Finally, what about Santa Claus? The basis of Santa Claus can be traced back to the Bishop of Myra, a seaport in what is now Turkey. St. Nicholas (270-342) gave away all of his inherited wealth and traveled the countryside helping the poor and sick, becoming known as the protector of children and sailors. Along with many miracles attributed to him, Nicholas was well-known for secretly giving his wealth away.
St. Nicholas first entered American popular culture in the late 1700’s in New York, when Dutch families gathered to honor the anniversary of the death of “Sint Nikolaas” (Dutch for Saint Nicholas), or “Sinter Klaas” for short. “Santa Claus” draws his name from this abbreviation.
In 1822, Episcopal minister Clement Clarke Moore wrote a Christmas poem called “An Account of a Visit from St. Nicholas,” more popularly known today by its first line: “’Twas The Night Before Christmas.” The poem depicted Santa Claus as a jolly man who flies from home to home on a sled driven by reindeer to deliver toys. The iconic version of Santa Claus as a jolly man in red with a white beard and a sack of toys was immortalized in 1881, when political cartoonist Thomas Nast drew on Moore’s poem to create the image of Old Saint Nick we know today. Coca Cola ads from the 1920’s sealed the public’s imagination.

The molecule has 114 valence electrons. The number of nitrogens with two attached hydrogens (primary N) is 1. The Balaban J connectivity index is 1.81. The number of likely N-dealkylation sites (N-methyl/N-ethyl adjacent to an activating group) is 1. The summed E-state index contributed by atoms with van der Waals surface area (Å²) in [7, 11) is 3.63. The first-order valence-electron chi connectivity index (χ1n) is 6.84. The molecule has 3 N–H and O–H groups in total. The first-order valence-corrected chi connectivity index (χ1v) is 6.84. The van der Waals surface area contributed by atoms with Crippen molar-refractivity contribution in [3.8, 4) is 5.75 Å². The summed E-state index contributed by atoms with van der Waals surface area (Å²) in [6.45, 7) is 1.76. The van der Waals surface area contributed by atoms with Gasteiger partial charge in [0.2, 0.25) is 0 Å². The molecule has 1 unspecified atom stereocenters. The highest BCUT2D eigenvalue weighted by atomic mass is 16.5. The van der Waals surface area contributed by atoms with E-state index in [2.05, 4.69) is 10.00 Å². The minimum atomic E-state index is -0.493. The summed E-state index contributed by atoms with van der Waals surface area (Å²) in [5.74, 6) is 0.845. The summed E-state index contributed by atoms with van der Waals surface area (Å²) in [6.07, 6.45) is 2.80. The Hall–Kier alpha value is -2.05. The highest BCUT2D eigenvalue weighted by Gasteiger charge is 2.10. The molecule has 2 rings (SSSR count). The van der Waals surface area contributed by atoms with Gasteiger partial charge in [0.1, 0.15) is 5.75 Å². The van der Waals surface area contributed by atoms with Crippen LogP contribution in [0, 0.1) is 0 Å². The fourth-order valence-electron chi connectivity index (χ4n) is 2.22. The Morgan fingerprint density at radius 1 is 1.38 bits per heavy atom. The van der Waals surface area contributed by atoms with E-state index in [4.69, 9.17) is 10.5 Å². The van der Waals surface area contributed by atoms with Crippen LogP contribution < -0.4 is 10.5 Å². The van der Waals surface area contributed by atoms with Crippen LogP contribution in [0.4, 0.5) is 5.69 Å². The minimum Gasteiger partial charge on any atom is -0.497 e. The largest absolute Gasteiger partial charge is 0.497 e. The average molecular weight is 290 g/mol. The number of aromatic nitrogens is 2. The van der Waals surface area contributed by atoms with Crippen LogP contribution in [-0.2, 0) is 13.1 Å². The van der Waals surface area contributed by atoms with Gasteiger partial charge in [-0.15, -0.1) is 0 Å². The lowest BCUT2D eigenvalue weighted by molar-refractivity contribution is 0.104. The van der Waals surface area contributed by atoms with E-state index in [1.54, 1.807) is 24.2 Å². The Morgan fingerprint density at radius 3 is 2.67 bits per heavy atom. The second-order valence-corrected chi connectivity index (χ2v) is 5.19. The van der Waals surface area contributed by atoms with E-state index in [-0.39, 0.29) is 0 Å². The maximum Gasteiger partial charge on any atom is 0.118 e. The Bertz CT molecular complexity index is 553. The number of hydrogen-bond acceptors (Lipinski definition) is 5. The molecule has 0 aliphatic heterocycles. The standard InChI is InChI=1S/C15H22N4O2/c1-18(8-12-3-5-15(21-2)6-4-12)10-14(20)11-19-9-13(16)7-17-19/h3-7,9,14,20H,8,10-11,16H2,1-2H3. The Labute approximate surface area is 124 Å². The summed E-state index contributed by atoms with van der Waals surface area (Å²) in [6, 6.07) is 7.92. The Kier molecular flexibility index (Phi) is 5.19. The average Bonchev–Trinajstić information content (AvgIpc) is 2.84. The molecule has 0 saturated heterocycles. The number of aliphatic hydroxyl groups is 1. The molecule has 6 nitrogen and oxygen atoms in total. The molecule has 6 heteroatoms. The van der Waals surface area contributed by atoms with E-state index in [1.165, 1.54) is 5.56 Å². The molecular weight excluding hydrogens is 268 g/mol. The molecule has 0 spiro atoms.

A rather English depiction:
The Peanuts pageant
Saint Nicholas history in a read-along video from National Geographic [link]
Suggestions for action
The holiday season in the United States is a well-known consumeristic extravaganza which vainly attempts to re-orient itself to be a family/friends holiday full of the “human spirit” of love and peace. It makes sense to avoid all that.
But it also makes sense not to throw out the baby with the dirty bathwater of corrupt religion. Paul was helping the Galatians sort of such things in his short letter. Try meditating on the profound meaning he reinforces:
My point is this: heirs, as long as they are minors, are no better than slaves, though they are the owners of all the property; but they remain under guardians and trustees until the date set by the father. So with us; while we were minors, we were enslaved to the elemental spirits of the world. But when the fullness of time had come, God sent his Son, born of a woman, born under the law, in order to redeem those who were under the law, so that we might receive adoption as children. And because you are children, God has sent the Spirit of his Son into our hearts, crying, “Abba! Father!” So you are no longer a slave but a child, and if a child then also an heir, through God. — Galatians 4:1-7
Be a former slave who has been adopted as a child and heir. Be free of the elemental spirits and the burden of the law. We are living in the fullness of time.